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Bioinformatics part 3 Sequence alignment introduction
 
20:09
This Bioinformatics lecture explains the details about the sequence alignment. The mechanism and protocols of sequence alignment is explained in this video lecture on Bioinformatics. For more information, log on to- http://shomusbiology.weebly.com/ Download the study materials here- http://shomusbiology.weebly.com/bio-materials.html In bioinformatics, a sequence alignment is a way of arranging the sequences of DNA, RNA, or protein to identify regions of similarity that may be a consequence of functional, structural, or evolutionary relationships between the sequences.[1] Aligned sequences of nucleotide or amino acid residues are typically represented as rows within a matrix. Gaps are inserted between the residues so that identical or similar characters are aligned in successive columns. Sequence alignments are also used for non-biological sequences, such as those present in natural language or in financial data. Very short or very similar sequences can be aligned by hand. However, most interesting problems require the alignment of lengthy, highly variable or extremely numerous sequences that cannot be aligned solely by human effort. Instead, human knowledge is applied in constructing algorithms to produce high-quality sequence alignments, and occasionally in adjusting the final results to reflect patterns that are difficult to represent algorithmically (especially in the case of nucleotide sequences). Computational approaches to sequence alignment generally fall into two categories: global alignments and local alignments. Calculating a global alignment is a form of global optimization that "forces" the alignment to span the entire length of all query sequences. By contrast, local alignments identify regions of similarity within long sequences that are often widely divergent overall. Local alignments are often preferable, but can be more difficult to calculate because of the additional challenge of identifying the regions of similarity. A variety of computational algorithms have been applied to the sequence alignment problem. These include slow but formally correct methods like dynamic programming. These also include efficient, heuristic algorithms or probabilistic methods designed for large-scale database search, that do not guarantee to find best matches. Global alignments, which attempt to align every residue in every sequence, are most useful when the sequences in the query set are similar and of roughly equal size. (This does not mean global alignments cannot end in gaps.) A general global alignment technique is the Needleman--Wunsch algorithm, which is based on dynamic programming. Local alignments are more useful for dissimilar sequences that are suspected to contain regions of similarity or similar sequence motifs within their larger sequence context. The Smith--Waterman algorithm is a general local alignment method also based on dynamic programming. Source of the article published in description is Wikipedia. I am sharing their material. Copyright by original content developers of Wikipedia. Link- http://en.wikipedia.org/wiki/Main_Page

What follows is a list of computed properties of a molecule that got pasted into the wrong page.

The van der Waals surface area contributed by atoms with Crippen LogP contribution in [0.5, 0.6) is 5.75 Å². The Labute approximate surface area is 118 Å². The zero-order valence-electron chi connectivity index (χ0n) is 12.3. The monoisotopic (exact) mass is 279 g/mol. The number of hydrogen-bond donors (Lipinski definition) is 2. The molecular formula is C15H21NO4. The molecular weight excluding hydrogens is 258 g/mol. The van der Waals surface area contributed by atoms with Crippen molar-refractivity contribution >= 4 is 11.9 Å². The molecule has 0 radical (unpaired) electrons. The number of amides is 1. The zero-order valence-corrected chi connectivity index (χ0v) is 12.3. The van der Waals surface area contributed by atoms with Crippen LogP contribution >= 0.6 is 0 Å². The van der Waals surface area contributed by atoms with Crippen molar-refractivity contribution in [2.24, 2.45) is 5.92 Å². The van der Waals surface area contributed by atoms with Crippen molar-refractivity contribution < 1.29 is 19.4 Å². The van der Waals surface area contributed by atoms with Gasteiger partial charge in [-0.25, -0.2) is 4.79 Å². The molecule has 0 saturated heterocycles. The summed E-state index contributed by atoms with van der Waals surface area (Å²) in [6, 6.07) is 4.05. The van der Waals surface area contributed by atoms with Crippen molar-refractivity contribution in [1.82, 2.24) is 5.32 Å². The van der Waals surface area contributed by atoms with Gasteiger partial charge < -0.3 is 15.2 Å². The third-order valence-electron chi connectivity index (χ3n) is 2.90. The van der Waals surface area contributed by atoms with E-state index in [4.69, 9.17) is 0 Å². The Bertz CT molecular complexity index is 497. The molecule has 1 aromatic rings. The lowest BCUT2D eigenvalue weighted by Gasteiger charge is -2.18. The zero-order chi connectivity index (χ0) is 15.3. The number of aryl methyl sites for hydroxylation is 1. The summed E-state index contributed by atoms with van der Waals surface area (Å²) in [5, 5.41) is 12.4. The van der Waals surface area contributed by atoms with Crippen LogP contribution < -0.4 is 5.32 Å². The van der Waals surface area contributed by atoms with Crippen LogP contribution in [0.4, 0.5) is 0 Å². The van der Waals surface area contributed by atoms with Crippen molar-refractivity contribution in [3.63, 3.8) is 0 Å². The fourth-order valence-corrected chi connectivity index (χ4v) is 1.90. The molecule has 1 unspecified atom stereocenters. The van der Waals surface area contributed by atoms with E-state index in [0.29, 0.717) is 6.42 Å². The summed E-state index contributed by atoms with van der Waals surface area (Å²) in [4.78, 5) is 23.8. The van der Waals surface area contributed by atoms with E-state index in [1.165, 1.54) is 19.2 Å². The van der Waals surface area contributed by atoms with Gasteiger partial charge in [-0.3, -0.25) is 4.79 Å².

Views: 156685 Shomu's Biology
Genome-Wide Association Studies (2010)
 
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March 09, 2010. Karen Mohlke, Ph.D. Current Topics in Genome Analysis 2010 Handout: http://www.genome.gov/Pages/Research/IntramuralResearch/DIRCalendar/CurrentTopicsinGenomeAnalysis2010/CTGA2010_Lec08_color.pdf More: http://www.genome.gov/12514286
Dynamic programming
 
50:25
In mathematics, computer science, economics, and bioinformatics, dynamic programming is a method for solving complex problems by breaking them down into simpler subproblems. It is applicable to problems exhibiting the properties of overlapping subproblems and optimal substructure (described below). When applicable, the method takes far less time than naive methods that don't take advantage of the subproblem overlap (like depth-first search). The idea behind dynamic programming is quite simple. In general, to solve a given problem, we need to solve different parts of the problem (subproblems), then combine the solutions of the subproblems to reach an overall solution. Often when using a more naive method, many of the subproblems are generated and solved many times. The dynamic programming approach seeks to solve each subproblem only once, thus reducing the number of computations: once the solution to a given subproblem has been computed, it is stored or "memo-ized": the next time the same solution is needed, it is simply looked up. This approach is especially useful when the number of repeating subproblems grows exponentially as a function of the size of the input. This video is targeted to blind users. Attribution: Article text available under CC-BY-SA Creative Commons image source in video
Views: 374 Audiopedia

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